We are ready
for any campaign and solidarity action to defeat the Bolivian
rightwing, which is to defeat the North American rightwing and the
rightwing of the entire continent. And as May Day comes around we look
back to remember once again, that the 1st of May is a very important
day for workers around the world. This year we commemorate 122 years
since those heroic fighters, the martyrs of Chicago, were assassinated.
Their crime was to demand the 8-hour day in a world in which even women
and children suffered the worst slavery. They did not lower their
banners, they did not capitulate and they made history.
demonstration of consistency clearly shows that when your struggle is
just sooner or later you will win. The proof is that this year in
Colombia, in the United Status itself, where they were assassinated,
they established the 8-hour day for all public employees and those of
private companies that contract with the State. Without doubt it is
necessary to commemorate this date, but we in Venezuela also
commemorate what we have achieved and what we are still fighting for.
This May Day we are going for those victories that are still
What can you tell us about what has been achieved and what remains unresolved?
MG: For us this May Day is very important and we consider it the
first step to renew the struggle for the demands that the workers'
movement still has not obtained. First a general increase in salaries
for all workers is necessary. The basic increase announced by President
Chavez every year is not enough, today we, together with many others
demand a general emergency increase, higher than the indices of
inflation. This is an increase that will serve to relieve millions who
have not yet been able to discuss their collective contracts, their
socioeconomic necessities. That is the first thing.
The second is the
issue of casualisation. We cannot continue tolerating these contracts;
continue allowing the bosses, the national government itself and the
state and municipal governments to fail to comply with the law and
without any sanction. It appears that this will change with Sidor, we
hope this is so. Until now, the previous minister of labour and the
inspectors (of the labour ministry) did nothing to stop this. And in the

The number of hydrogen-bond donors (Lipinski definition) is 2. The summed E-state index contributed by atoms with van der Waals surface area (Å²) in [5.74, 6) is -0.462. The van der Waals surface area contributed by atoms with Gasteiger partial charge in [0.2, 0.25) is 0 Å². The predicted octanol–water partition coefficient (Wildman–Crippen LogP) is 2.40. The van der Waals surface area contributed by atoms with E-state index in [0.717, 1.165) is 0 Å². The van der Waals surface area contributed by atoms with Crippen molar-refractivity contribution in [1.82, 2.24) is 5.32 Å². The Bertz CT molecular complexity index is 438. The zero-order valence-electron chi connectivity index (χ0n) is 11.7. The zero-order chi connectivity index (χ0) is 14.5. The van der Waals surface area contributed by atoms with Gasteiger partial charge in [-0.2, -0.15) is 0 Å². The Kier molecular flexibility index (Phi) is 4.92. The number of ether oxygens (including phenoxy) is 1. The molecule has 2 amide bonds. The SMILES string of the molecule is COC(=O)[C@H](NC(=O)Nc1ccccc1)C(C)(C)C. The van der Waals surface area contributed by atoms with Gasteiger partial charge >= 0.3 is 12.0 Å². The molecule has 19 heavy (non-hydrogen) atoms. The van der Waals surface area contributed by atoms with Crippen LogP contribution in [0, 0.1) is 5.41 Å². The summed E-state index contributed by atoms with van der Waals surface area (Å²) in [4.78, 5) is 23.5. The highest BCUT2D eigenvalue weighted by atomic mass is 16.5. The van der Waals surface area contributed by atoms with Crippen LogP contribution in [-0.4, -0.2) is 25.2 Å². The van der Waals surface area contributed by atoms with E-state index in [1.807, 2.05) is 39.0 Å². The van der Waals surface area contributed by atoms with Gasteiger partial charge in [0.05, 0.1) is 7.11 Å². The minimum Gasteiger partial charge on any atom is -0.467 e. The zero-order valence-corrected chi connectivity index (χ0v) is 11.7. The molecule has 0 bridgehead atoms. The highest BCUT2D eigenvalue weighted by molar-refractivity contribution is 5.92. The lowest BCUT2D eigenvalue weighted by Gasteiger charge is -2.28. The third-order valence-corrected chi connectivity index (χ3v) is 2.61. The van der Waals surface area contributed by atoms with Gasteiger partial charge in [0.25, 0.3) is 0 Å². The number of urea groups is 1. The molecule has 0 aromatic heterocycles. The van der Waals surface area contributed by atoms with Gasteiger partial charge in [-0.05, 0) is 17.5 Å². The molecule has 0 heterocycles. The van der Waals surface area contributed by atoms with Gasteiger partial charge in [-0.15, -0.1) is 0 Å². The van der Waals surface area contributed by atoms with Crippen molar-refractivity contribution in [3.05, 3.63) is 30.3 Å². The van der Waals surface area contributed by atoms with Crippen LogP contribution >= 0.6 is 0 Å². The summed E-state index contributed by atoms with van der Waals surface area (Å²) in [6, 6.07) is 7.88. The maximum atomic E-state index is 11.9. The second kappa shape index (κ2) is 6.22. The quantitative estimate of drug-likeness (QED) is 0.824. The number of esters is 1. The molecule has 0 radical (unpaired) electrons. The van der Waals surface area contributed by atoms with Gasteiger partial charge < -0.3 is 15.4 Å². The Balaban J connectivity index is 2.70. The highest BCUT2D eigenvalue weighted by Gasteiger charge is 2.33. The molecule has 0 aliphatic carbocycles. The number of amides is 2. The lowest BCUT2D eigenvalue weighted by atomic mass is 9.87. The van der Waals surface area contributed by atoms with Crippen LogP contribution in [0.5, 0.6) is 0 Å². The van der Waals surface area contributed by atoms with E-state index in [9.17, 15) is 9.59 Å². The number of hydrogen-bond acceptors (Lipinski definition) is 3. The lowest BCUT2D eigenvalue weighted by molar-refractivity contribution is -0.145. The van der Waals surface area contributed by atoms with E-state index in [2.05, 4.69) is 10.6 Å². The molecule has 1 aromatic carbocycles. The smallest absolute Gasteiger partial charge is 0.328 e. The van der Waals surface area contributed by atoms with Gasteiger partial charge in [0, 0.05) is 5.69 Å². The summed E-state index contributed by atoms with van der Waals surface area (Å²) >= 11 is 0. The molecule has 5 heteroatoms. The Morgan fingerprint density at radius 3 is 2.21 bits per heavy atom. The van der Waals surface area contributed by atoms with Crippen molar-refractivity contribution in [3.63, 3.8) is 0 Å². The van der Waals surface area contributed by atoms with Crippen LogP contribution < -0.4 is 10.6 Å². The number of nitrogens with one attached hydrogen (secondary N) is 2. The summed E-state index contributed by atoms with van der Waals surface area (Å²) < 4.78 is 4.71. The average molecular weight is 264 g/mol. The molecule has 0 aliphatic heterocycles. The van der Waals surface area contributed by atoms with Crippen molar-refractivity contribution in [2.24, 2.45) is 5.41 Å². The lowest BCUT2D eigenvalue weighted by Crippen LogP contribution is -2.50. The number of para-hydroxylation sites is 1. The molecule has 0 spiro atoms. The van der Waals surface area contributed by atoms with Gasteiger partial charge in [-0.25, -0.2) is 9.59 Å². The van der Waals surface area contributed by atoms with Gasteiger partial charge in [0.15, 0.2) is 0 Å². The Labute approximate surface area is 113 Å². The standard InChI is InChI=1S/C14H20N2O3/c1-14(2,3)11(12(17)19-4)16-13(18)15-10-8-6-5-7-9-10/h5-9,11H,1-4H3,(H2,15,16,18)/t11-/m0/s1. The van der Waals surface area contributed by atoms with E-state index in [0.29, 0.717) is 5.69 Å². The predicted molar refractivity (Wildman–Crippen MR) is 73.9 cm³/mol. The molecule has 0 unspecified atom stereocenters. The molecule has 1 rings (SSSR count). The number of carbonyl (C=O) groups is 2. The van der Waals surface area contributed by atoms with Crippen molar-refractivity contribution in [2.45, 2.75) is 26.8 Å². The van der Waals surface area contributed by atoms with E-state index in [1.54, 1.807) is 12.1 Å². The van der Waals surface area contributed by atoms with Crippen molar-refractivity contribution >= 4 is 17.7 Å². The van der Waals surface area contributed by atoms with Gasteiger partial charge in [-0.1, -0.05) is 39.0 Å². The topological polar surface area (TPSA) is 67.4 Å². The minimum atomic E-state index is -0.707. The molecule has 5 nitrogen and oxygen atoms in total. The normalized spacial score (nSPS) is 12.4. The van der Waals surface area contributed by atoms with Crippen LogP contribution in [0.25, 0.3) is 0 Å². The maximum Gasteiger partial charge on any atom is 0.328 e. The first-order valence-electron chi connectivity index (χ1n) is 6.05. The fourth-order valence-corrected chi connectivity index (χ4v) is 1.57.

case of Sidor we hope that the government understands that we cannot
repeat the same failed experiences of co-management or aim to implement
the same type of management they are doing in CAN TV or Electricidad de
Caracas. The steel plant must have a new productive model, truly
SPB: For us, the reduction of the work day is very important also. The
6-hour day can and should be established by presidential decree, this
is an issue not only of work conditions, but a political issue of the
highest important. We need a working class with the time to dedicate
themselves to the management of affairs of state and government. That
has time to participate democratically in the planning and
implementation of the socialism that we want.
The reduction of the work
day is more time to rest and live and care for nature and our
environment, it is the possibility of creating more sources of
employment, with salaries that satisfy the basic food basket. And the
president can do it, he has all the tools to carry it out at his hand
and the workers also can win this right. For this reason we will also
march on May 1, to win the reduction of the working day.
Can you talk about the situation of the workers' movement, the union movement?
MG: Together with the nationalisation of Sidor, another fundamental
step that we won was that the president has thrown out the ex-minister of labour, as he deserved, this was a demand of the majority of
workers. José Ramón Rivero dedicated himself, while he was minister, to
strengthening his own union current, of course he did not achieve it,
as it is not representative, neither is this phantom of a new union
federation that he is proposing.
The two acts, the nationalisation of
Sidor and the dismissal of the minister, open up a great opportunity to
overcome the dispersion of the union movement. From Marea Socialista we
are calling for everyone to take the necessary steps, we call all the
union currents that defend the revolutionary process to unite. To leave
aside the differences that have us so divided and to put forward the
points that unite us, there are many and they are very important. And
this way give the workers the union organisation that they need. In
this sense on May 1, we are going to march in every place, in
Caracas and around the country, under these banners. We call on all the
workers to take over the streets on May 1 and make it a great
day of struggle.
Translated by Kiraz Janicke for Venezuelanalysis.com